LOS Angeles' politicians want to Manhattanize downtown by relaxing rules on tall buildings and allowing super-small living spaces. They're ready to commit billions of dollars to a subway to the sea that won't be operational for decades. And they are gearing up to lift size-restriction limits on new residential buildings citywide, provided that the buildings include some affordable housing.
Hold on a moment.
All this speeding toward densifying L.A. with little preparation and mitigation should have the city's residents worried sick...
And why doesn't it?
I think in large part it's been because of what an abomination the Bush presidency has been. People in Hollywood, downtown, even on the westside can understand that abomination. They'll go to a protest rally every three months, see the right film, and feel like they're politically engaged.
But these same people will walk down their own block and see houses they can't afford, a homeless guy with a shopping cart, a couple of stray dogs and feral cats, and a forty-unit condo going up, and not even wonder about how the hell all that has happened to their own block.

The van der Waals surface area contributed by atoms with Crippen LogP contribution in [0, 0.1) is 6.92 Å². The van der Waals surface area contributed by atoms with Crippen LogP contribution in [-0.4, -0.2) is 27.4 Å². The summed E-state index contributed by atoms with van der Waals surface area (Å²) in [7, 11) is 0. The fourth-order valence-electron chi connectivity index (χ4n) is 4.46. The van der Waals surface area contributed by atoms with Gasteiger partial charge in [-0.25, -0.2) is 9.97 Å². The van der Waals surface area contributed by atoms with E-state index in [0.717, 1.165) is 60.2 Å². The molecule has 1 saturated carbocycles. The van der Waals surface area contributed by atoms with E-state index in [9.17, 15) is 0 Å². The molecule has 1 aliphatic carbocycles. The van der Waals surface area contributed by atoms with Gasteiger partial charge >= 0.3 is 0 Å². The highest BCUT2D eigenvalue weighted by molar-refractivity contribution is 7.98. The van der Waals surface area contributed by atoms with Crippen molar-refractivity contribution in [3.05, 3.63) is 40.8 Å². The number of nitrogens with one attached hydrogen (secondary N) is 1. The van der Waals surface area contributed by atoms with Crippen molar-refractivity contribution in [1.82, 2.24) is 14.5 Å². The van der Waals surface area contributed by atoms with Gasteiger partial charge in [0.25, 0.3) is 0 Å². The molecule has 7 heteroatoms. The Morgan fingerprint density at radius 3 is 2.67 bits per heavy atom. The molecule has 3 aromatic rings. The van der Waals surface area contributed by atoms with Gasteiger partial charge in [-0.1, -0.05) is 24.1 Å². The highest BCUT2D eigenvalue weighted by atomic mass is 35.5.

The truth is: at this point, what goes on in your local City Council affects you more directly than the abstract, distant happenings in Washington DC. We need to support the troops and we need to solve the problem of the ill-advised war. But if you think signing on for Barack or Hillary or Rudy here in 2007 is going to make a difference in 2017---well, it won't make one bit of difference over what happens on your own damn block over the next decade, at least compared to what Antonio, Eric, Tom, Wendy, Janice, and their crew do today.
The readers here don't need this message; they already know it. But they do need to spread the word: all politics is not local anymore, and that's the problem. Our City's political focus should be far more local than it is.
Our City is being sold out to big out-of-town developers daily. Because of decisions being made today, in a decade Los Angeles will be just another overcrowded, dystopic Pacific rim city, like Shanghai or Seoul. And the irony is, it's not going to be the fault of immigration, which is even becoming a bit of a red herring at this point. It's going to be the fault of out-of-city developers, the developers who act as mere agents for larger development companies, which build units upon units for people who don't even live here; and it's going to be the fault of the pols who let them run the table on the City of Los Angeles in the late zeroes.
*ed. courtesy Mr. Hoff.
Labels: a guy in la